Jules van Schaijik
#1, Jan 21, 2014 3:50am
Thanks for posting this Kate. Turning others into "an object of our love for God" is easier than one would think. Years ago, a friend of mine said something similar. He was "being evangelized" by a nice person at the office but couldn't escape the uncomfortable feeling of being treated as an "it" rather than as a "thou".
Crosby's intro to von Hildebrand's Nature of Love has a very good section on the theoretical version of this problem. He criticizes the idea that true love (agape) is rooted exclusively in God. He shows how this pious sounding theory is really very depersonalizing.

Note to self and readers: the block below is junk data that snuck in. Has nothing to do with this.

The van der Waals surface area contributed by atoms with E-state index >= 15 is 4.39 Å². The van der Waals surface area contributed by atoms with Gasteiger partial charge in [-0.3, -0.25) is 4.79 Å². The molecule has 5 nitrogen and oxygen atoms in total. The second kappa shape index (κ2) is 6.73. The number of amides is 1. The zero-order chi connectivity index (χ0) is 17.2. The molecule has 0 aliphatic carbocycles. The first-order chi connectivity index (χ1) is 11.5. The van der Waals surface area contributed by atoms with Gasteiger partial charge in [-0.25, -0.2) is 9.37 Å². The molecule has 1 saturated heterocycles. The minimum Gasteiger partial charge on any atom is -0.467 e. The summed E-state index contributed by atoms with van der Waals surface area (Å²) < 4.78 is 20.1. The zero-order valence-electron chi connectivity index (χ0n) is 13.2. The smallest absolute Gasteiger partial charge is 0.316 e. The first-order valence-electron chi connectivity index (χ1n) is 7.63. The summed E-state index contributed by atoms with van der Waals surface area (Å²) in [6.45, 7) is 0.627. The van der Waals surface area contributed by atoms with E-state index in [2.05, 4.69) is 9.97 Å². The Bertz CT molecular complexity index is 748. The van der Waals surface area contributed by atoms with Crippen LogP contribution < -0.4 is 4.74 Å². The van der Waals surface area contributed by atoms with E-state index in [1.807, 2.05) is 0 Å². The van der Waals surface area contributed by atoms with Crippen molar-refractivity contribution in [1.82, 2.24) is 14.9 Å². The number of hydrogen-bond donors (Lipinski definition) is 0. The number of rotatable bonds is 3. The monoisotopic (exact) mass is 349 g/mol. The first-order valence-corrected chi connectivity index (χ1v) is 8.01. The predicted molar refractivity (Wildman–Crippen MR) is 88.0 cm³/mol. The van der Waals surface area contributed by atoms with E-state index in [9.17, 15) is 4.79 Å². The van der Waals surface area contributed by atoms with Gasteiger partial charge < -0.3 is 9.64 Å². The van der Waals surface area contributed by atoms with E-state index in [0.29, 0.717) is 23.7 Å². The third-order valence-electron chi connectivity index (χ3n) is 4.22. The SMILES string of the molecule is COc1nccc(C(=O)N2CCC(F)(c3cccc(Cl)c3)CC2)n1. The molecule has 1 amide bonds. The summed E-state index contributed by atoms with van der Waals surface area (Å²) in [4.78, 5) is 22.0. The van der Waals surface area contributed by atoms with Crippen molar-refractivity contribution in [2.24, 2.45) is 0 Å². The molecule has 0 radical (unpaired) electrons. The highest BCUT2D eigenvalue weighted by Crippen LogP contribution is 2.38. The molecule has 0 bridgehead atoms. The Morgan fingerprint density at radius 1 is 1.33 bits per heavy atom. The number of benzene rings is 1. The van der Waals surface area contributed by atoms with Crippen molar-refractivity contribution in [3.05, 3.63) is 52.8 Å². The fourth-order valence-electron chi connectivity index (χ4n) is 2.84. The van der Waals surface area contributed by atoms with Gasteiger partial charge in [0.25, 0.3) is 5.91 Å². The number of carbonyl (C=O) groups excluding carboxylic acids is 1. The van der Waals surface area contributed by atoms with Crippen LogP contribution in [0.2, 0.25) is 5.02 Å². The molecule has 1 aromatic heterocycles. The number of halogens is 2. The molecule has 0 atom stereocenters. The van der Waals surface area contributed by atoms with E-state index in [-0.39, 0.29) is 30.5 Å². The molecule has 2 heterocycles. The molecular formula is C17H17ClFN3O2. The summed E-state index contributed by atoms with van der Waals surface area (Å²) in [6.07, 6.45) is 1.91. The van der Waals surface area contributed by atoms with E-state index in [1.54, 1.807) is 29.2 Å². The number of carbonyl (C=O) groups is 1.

#2, Jan 22, 2014 1:24pm
The Paul VI Mass translation comes to mind here:
"Father, may you see and love in us what you see and love in Christ"
Catholicism recognizes that the person is not annihilated or substituted by the righteousness of Christ, but rather, is 'infused' with the grace of Jesus in one's person--while remaining distinctly that same person but more Christ-like.
On the other hand, Luther adopted the idea that the grace of Jesus is merely 'imputed' to a person, so that the 'dung-heap' that the person is may be disguised by the 'snow' of Christ's righteousness.
This is the argument for Catholic Justification